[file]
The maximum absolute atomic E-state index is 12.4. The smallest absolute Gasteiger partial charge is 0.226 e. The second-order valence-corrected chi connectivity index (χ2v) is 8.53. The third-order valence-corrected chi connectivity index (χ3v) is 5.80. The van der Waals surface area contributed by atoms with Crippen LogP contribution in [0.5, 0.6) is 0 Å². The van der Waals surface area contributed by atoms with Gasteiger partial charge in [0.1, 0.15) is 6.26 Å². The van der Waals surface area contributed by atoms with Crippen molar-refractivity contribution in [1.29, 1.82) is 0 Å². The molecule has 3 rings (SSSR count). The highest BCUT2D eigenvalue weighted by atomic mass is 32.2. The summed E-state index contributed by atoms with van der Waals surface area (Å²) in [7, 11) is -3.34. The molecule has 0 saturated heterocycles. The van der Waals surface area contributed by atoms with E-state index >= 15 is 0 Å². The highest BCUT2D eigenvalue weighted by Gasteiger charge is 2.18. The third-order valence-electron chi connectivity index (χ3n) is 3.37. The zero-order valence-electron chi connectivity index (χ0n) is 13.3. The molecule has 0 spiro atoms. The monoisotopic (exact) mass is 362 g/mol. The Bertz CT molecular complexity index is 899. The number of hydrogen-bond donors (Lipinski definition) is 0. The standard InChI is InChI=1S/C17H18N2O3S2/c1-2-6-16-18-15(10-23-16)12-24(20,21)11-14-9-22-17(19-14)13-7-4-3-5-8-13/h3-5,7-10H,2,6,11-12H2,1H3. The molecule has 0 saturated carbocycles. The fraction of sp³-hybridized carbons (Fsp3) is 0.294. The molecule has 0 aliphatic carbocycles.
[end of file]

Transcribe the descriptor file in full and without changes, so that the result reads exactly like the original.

The maximum absolute atomic E-state index is 12.4. The smallest absolute Gasteiger partial charge is 0.226 e. The second-order valence-corrected chi connectivity index (χ2v) is 8.53. The third-order valence-corrected chi connectivity index (χ3v) is 5.80. The van der Waals surface area contributed by atoms with Crippen LogP contribution in [0.5, 0.6) is 0 Å². The van der Waals surface area contributed by atoms with Gasteiger partial charge in [0.1, 0.15) is 6.26 Å². The van der Waals surface area contributed by atoms with Crippen molar-refractivity contribution in [1.29, 1.82) is 0 Å². The molecule has 3 rings (SSSR count). The highest BCUT2D eigenvalue weighted by atomic mass is 32.2. The summed E-state index contributed by atoms with van der Waals surface area (Å²) in [7, 11) is -3.34. The molecule has 0 saturated heterocycles. The van der Waals surface area contributed by atoms with E-state index >= 15 is 0 Å². The highest BCUT2D eigenvalue weighted by Gasteiger charge is 2.18. The third-order valence-electron chi connectivity index (χ3n) is 3.37. The zero-order valence-electron chi connectivity index (χ0n) is 13.3. The molecule has 0 spiro atoms. The monoisotopic (exact) mass is 362 g/mol. The Bertz CT molecular complexity index is 899. The number of hydrogen-bond donors (Lipinski definition) is 0. The standard InChI is InChI=1S/C17H18N2O3S2/c1-2-6-16-18-15(10-23-16)12-24(20,21)11-14-9-22-17(19-14)13-7-4-3-5-8-13/h3-5,7-10H,2,6,11-12H2,1H3. The molecule has 0 saturated carbocycles. The fraction of sp³-hybridized carbons (Fsp3) is 0.294. The molecule has 0 aliphatic carbocycles.